Title: Assessing Applicability Domains of Toxicological QSARs: Definition, Confidence in Predicted Values, and the Role of Mechanisms of Action
Citation: QSAR & COMBINATORIAL SCIENCE vol. 26 no. 2 p. 238-254
Publication Year: 2007
JRC N°: JRC35962
URI: http://publications.jrc.ec.europa.eu/repository/handle/JRC35962
Type: Articles in periodicals and books
Abstract: There are many issues relating to the use of Quantitative Structure-Activity Relationships (QSARs) to make predictions for regulatory purposes. Among those issues, characterization of models and the development of suitable tools to determine applicability domains rank amongst the more important. With regard to aquatic toxicology, QSARs for acute effects (e.g., IGC50-1) often take the form of a hydrophobic [i.e., Logarithm of the l-Octanol/Water Partition Coefficient (i.e., log P)]-electrophilic [e.g., Maximum Acceptor Superdelocalisability (e.g., Amax)]-dependent, regression-based model. In this study the applicability domain of a model for the toxicity of aromatic compounds to Tetrahymena pyriformis [log (IGC50-1) = 0.545(0.015) (log P) + 16.2 (0.62) (Amax) – 5.91(0.20); n = 384, r2(adj) = 0.859, r2(pred) = 0.856, s = 0.275, F = 1163, Pr > F = 0.0001] was assessed. The structural and physico-chemical domains of the model were characterized using two test sets of toxicity data (one prescreened to be within the descriptor space and structural domain of the training set and the other to be outside the structural domain of the training set). For test set compounds inside the domain of the model, there was no relationship between absolute residue values for predictions and hydrophobicity; however, there was a linear relationship between absolute residue values and electrophilicity. It was concluded that predictivity in the region of the domain associated with higher electrophilicity, greater potency, and derivatives containing both halo- and nitro-groups is poorer than elsewhere in the domain, and therefore less confidence should be given to those values. Compounds in this region of the domain of the model are associated with the soft-, or pro-electrophilic mechanisms of toxic action. For the second test set, i.e., derivatives outside the structural domain, an examination of absolute residue values revealed that observed toxicity is typically in excess of that predicted, especially for compounds in the structural space(s) of well known electrophilic mechanism of reactive toxicity. Caution is therefore urged in using statistical approaches to account for, and apply confidence to predictions from, the applicability domain. An appreciation of the mechanism of toxicity appears to be critical to the determination of the most likely applicability domain.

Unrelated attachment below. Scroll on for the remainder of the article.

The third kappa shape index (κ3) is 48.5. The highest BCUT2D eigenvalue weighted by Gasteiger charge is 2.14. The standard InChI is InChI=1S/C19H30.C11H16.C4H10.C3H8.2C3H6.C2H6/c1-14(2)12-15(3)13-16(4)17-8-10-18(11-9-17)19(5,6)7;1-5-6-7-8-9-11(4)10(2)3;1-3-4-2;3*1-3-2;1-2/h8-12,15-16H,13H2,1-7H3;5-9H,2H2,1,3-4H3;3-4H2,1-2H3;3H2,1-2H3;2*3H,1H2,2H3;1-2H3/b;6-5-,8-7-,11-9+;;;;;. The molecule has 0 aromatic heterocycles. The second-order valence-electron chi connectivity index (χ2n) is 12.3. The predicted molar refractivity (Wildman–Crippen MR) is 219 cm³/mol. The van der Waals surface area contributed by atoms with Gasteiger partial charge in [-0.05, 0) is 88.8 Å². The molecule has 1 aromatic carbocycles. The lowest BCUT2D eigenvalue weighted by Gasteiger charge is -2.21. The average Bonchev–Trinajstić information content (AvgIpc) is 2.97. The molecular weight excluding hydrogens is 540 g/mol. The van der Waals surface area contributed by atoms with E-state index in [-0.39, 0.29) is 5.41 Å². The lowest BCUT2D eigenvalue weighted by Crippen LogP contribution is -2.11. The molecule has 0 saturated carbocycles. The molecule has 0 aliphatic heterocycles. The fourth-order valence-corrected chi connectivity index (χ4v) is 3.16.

JRC Directorate:Institute for Health and Consumer Protection Historical Collection

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